The criticism this time came from a former volunteer for the project, Tyler Downer. Downer recently left the project after three years after becoming increasingly frustrated with what he describes as a "broken" triage process for finding and fixing bugs.
According to a blog post from Downer, "Triage as we know it today is NOT ready to handle the Rapid Release process." Under the old model, with which a new major version of the browser would be released once every year, "triage had a bit more time to go through a massive pile of bugs to find regressions and issues, and there was a pretty good chance that most bugs would get caught just because we had time on our side, and we could afford to miss a bug for six weeks, because we would most likely get around to it," Downer added.
However, Downer asserts that with the new, faster process, triage has been caught off guard. "We currently have 2,598 [unconfirmed] bugs in Firefox that haven't been touched in 150 days. That is almost 2,600 bugs that have not been touched since Firefox 4 was released. And how many more bugs have been touched but not really triaged or worked on? Every day this number grows."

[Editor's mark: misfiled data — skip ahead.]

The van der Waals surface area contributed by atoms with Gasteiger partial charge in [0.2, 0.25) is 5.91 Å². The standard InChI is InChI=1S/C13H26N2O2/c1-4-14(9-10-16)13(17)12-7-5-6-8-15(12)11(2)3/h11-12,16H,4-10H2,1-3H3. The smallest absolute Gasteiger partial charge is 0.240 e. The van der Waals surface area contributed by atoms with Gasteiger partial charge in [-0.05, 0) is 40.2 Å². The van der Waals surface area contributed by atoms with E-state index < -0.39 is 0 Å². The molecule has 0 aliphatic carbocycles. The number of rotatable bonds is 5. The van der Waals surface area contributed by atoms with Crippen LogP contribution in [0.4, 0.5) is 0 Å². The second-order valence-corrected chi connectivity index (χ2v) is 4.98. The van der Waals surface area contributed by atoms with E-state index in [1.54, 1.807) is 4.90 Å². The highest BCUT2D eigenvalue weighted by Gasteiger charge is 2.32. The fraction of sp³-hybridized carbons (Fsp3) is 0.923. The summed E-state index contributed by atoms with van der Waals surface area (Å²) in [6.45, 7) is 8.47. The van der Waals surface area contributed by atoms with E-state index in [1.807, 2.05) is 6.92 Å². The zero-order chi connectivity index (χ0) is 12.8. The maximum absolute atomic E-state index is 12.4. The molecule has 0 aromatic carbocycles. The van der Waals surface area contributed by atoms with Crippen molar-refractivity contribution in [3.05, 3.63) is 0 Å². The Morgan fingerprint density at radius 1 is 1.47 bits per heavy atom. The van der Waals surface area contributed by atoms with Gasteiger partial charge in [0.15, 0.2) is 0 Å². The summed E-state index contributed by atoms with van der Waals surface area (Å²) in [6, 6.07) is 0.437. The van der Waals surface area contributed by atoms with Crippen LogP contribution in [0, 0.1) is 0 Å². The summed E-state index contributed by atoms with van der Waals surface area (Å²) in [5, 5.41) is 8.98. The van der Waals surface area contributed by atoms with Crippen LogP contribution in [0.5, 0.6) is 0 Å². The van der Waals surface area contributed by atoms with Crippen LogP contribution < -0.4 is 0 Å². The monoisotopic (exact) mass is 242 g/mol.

Despite his comments, however, Downer did make a point to note that he wasn't criticizing the rapid release process itself. "I love the idea of rapid release. Rapid release is going to be awesome if done properly. I have always been so frustrated by the continual late releases that hold back awesome new features from the web."
In addition to that, Downer also added that he doesn't think the situation is hopeless. "I have been in talks over the past few days, and I see a good possibility that Mozilla means business in improving triage." However, when Downer decided to leave, it was due to a general lack of interest in doing anything substantial to improve the triage process.
Source: PC World - Firefox's Rapid Release Schedule Draws More Blame